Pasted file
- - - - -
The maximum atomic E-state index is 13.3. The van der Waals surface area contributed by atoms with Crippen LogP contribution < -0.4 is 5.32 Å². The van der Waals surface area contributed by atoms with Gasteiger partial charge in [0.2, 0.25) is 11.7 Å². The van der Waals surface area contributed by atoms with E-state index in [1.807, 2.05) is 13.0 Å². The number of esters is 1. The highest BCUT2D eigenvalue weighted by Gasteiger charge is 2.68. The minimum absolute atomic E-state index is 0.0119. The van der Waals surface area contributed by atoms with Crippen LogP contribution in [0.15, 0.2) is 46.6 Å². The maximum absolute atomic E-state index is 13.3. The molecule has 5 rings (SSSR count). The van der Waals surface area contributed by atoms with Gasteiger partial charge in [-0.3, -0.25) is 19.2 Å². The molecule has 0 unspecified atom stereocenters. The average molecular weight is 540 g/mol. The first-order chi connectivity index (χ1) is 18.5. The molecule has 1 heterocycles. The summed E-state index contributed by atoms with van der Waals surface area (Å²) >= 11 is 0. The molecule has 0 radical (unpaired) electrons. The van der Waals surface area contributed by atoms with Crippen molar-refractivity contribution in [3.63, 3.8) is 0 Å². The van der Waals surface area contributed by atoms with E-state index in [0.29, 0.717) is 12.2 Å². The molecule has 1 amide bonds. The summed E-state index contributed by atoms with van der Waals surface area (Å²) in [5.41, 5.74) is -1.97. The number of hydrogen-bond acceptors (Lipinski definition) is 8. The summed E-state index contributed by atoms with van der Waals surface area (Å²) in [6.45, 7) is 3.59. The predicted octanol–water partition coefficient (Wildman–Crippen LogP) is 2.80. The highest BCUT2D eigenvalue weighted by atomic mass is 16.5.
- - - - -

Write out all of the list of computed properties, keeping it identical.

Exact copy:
The maximum atomic E-state index is 13.3. The van der Waals surface area contributed by atoms with Crippen LogP contribution < -0.4 is 5.32 Å². The van der Waals surface area contributed by atoms with Gasteiger partial charge in [0.2, 0.25) is 11.7 Å². The van der Waals surface area contributed by atoms with E-state index in [1.807, 2.05) is 13.0 Å². The number of esters is 1. The highest BCUT2D eigenvalue weighted by Gasteiger charge is 2.68. The minimum absolute atomic E-state index is 0.0119. The van der Waals surface area contributed by atoms with Crippen LogP contribution in [0.15, 0.2) is 46.6 Å². The maximum absolute atomic E-state index is 13.3. The molecule has 5 rings (SSSR count). The van der Waals surface area contributed by atoms with Gasteiger partial charge in [-0.3, -0.25) is 19.2 Å². The molecule has 0 unspecified atom stereocenters. The average molecular weight is 540 g/mol. The first-order chi connectivity index (χ1) is 18.5. The molecule has 1 heterocycles. The summed E-state index contributed by atoms with van der Waals surface area (Å²) >= 11 is 0. The molecule has 0 radical (unpaired) electrons. The van der Waals surface area contributed by atoms with Crippen molar-refractivity contribution in [3.63, 3.8) is 0 Å². The van der Waals surface area contributed by atoms with E-state index in [0.29, 0.717) is 12.2 Å². The molecule has 1 amide bonds. The summed E-state index contributed by atoms with van der Waals surface area (Å²) in [5.41, 5.74) is -1.97. The number of hydrogen-bond acceptors (Lipinski definition) is 8. The summed E-state index contributed by atoms with van der Waals surface area (Å²) in [6.45, 7) is 3.59. The predicted octanol–water partition coefficient (Wildman–Crippen LogP) is 2.80. The highest BCUT2D eigenvalue weighted by atomic mass is 16.5.